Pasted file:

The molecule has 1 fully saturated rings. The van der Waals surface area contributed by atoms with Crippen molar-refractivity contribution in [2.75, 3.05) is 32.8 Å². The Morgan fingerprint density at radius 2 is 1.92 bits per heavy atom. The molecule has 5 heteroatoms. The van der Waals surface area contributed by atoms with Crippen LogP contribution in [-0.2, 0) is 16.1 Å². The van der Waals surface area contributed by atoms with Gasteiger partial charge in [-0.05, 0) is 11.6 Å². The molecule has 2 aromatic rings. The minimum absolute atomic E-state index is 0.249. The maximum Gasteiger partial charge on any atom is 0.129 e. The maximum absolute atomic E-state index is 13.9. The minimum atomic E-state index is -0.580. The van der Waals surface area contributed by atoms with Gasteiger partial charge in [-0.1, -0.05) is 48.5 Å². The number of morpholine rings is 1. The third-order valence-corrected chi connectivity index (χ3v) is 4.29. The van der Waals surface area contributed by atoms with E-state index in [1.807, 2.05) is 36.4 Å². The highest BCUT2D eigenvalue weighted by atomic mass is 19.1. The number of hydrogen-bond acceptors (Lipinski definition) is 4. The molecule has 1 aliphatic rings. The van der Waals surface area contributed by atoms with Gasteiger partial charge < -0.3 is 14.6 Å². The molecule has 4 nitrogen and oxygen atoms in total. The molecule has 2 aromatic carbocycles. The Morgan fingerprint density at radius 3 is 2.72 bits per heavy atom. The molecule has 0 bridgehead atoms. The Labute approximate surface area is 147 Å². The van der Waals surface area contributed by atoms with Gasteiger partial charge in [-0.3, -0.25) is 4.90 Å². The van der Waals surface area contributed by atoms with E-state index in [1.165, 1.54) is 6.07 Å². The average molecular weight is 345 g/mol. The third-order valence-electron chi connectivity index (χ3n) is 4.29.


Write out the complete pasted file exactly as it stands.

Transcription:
The molecule has 1 fully saturated rings. The van der Waals surface area contributed by atoms with Crippen molar-refractivity contribution in [2.75, 3.05) is 32.8 Å². The Morgan fingerprint density at radius 2 is 1.92 bits per heavy atom. The molecule has 5 heteroatoms. The van der Waals surface area contributed by atoms with Crippen LogP contribution in [-0.2, 0) is 16.1 Å². The van der Waals surface area contributed by atoms with Gasteiger partial charge in [-0.05, 0) is 11.6 Å². The molecule has 2 aromatic rings. The minimum absolute atomic E-state index is 0.249. The maximum Gasteiger partial charge on any atom is 0.129 e. The maximum absolute atomic E-state index is 13.9. The minimum atomic E-state index is -0.580. The van der Waals surface area contributed by atoms with Gasteiger partial charge in [-0.1, -0.05) is 48.5 Å². The number of morpholine rings is 1. The third-order valence-corrected chi connectivity index (χ3v) is 4.29. The van der Waals surface area contributed by atoms with E-state index in [1.807, 2.05) is 36.4 Å². The highest BCUT2D eigenvalue weighted by atomic mass is 19.1. The number of hydrogen-bond acceptors (Lipinski definition) is 4. The molecule has 1 aliphatic rings. The van der Waals surface area contributed by atoms with Gasteiger partial charge < -0.3 is 14.6 Å². The molecule has 4 nitrogen and oxygen atoms in total. The molecule has 2 aromatic carbocycles. The Morgan fingerprint density at radius 3 is 2.72 bits per heavy atom. The molecule has 0 bridgehead atoms. The Labute approximate surface area is 147 Å². The van der Waals surface area contributed by atoms with Gasteiger partial charge in [-0.3, -0.25) is 4.90 Å². The van der Waals surface area contributed by atoms with E-state index in [1.165, 1.54) is 6.07 Å². The average molecular weight is 345 g/mol. The third-order valence-electron chi connectivity index (χ3n) is 4.29.